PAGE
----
Neuroinflammation in Alzheimer’s disease: Pleiotropic roles for cytokines and neuronal pentraxins

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Abstract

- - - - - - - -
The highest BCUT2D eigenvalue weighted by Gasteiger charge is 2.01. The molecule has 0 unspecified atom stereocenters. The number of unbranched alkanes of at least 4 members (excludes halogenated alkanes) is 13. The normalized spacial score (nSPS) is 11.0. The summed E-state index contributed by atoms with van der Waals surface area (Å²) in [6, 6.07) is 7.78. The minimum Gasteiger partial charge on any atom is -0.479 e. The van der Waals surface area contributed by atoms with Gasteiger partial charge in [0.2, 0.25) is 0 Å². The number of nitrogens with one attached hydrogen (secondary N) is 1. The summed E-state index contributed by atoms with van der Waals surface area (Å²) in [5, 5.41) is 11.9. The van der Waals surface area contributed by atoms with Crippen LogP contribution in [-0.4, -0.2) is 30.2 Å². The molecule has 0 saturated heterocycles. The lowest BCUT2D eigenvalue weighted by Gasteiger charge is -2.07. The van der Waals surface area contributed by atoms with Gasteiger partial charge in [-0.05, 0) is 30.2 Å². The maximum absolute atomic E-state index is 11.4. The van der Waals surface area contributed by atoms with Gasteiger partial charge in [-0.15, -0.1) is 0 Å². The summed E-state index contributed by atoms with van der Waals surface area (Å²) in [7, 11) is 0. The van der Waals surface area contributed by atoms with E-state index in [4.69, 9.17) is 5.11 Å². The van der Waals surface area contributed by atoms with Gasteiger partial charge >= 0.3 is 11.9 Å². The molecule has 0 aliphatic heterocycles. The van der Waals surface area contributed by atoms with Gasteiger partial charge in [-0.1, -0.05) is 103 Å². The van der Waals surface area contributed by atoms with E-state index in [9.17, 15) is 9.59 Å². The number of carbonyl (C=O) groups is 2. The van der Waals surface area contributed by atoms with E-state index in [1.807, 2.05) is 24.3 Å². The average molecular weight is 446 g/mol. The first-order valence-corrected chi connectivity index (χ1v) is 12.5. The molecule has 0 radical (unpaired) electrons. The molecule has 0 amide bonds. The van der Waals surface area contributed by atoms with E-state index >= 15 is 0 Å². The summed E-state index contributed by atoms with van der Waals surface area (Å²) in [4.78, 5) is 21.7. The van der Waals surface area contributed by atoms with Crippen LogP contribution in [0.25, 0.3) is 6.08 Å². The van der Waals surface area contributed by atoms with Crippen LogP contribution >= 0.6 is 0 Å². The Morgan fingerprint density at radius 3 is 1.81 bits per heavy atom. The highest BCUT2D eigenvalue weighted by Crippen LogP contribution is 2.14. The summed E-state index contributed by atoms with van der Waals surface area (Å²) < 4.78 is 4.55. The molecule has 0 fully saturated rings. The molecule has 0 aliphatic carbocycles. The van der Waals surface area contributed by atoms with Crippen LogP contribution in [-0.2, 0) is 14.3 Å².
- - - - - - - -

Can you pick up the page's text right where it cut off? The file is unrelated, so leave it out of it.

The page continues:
Neuroinflammation is a potential factor speculated to underlie Alzheimer’s disease (AD) etiopathogenesis and progression. The overwhelming focus in this area of research to date has been on the chronic upregulation of pro-inflammatory cytokines to understand how neuroinflammatory mechanisms contribute to neurodegeneration. Yet, it is important to understand the pleiotropic roles of these cytokines in modulating neuroinflammation in which they cannot be labeled as a strictly “good” or “bad” biomarker phenotype. As such, biomarkers with more precise functions are needed to better understand how neuroinflammation impacts the brain in AD. Neuronal pentraxins are a concentration- dependent group of pro- or anti- inflammatory cytokines. There is contradictory evidence of these pentraxins as being both neuroprotective and potentially detrimental in AD. Potential neuroprotective examples include their ability to predict AD-related outcomes such as cognition, memory function and synaptic refinement. This review will briefly outline the basis of AD and subsequently summarize findings for neuropathological mechanisms of neuroinflammation, roles for traditional pro-and anti-inflammatory cytokines, and data found thus far on the neuronal pentraxins.

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